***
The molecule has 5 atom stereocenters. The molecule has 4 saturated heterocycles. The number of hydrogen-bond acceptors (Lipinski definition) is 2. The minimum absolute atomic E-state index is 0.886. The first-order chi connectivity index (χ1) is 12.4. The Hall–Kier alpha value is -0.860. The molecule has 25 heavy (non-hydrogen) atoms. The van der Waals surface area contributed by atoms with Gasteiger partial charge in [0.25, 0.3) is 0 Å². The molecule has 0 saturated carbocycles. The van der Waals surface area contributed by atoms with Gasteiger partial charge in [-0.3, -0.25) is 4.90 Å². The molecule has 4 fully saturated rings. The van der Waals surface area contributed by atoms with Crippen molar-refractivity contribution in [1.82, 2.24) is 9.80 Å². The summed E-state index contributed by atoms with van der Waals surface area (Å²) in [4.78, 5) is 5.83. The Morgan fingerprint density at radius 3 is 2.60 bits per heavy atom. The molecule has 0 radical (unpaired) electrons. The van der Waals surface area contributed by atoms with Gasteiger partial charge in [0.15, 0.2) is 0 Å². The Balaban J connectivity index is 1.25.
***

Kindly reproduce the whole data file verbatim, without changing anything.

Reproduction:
The molecule has 5 atom stereocenters. The molecule has 4 saturated heterocycles. The number of hydrogen-bond acceptors (Lipinski definition) is 2. The minimum absolute atomic E-state index is 0.886. The first-order chi connectivity index (χ1) is 12.4. The Hall–Kier alpha value is -0.860. The molecule has 25 heavy (non-hydrogen) atoms. The van der Waals surface area contributed by atoms with Gasteiger partial charge in [0.25, 0.3) is 0 Å². The molecule has 0 saturated carbocycles. The van der Waals surface area contributed by atoms with Gasteiger partial charge in [-0.3, -0.25) is 4.90 Å². The molecule has 4 fully saturated rings. The van der Waals surface area contributed by atoms with Crippen molar-refractivity contribution in [1.82, 2.24) is 9.80 Å². The summed E-state index contributed by atoms with van der Waals surface area (Å²) in [4.78, 5) is 5.83. The Morgan fingerprint density at radius 3 is 2.60 bits per heavy atom. The molecule has 0 radical (unpaired) electrons. The van der Waals surface area contributed by atoms with Gasteiger partial charge in [0.15, 0.2) is 0 Å². The Balaban J connectivity index is 1.25.